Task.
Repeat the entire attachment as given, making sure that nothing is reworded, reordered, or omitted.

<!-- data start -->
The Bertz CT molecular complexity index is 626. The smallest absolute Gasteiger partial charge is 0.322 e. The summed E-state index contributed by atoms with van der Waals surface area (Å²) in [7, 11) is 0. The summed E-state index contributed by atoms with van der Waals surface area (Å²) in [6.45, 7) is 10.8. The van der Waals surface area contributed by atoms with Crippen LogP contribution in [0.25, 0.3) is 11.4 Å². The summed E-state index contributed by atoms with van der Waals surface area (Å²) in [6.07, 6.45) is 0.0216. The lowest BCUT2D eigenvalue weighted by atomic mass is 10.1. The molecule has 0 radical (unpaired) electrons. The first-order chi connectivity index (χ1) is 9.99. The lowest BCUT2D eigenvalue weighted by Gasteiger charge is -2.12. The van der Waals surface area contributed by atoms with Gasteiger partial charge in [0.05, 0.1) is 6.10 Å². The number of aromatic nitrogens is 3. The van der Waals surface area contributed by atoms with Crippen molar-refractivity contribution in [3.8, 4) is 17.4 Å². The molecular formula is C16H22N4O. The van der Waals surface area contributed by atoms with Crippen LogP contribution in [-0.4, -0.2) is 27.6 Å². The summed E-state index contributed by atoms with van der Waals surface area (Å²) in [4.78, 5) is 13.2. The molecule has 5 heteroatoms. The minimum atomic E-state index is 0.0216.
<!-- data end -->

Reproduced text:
The Bertz CT molecular complexity index is 626. The smallest absolute Gasteiger partial charge is 0.322 e. The summed E-state index contributed by atoms with van der Waals surface area (Å²) in [7, 11) is 0. The summed E-state index contributed by atoms with van der Waals surface area (Å²) in [6.45, 7) is 10.8. The van der Waals surface area contributed by atoms with Crippen LogP contribution in [0.25, 0.3) is 11.4 Å². The summed E-state index contributed by atoms with van der Waals surface area (Å²) in [6.07, 6.45) is 0.0216. The lowest BCUT2D eigenvalue weighted by atomic mass is 10.1. The molecule has 0 radical (unpaired) electrons. The first-order chi connectivity index (χ1) is 9.99. The lowest BCUT2D eigenvalue weighted by Gasteiger charge is -2.12. The van der Waals surface area contributed by atoms with Gasteiger partial charge in [0.05, 0.1) is 6.10 Å². The number of aromatic nitrogens is 3. The van der Waals surface area contributed by atoms with Crippen molar-refractivity contribution in [3.8, 4) is 17.4 Å². The molecular formula is C16H22N4O. The van der Waals surface area contributed by atoms with Crippen LogP contribution in [-0.4, -0.2) is 27.6 Å². The summed E-state index contributed by atoms with van der Waals surface area (Å²) in [4.78, 5) is 13.2. The molecule has 5 heteroatoms. The minimum atomic E-state index is 0.0216.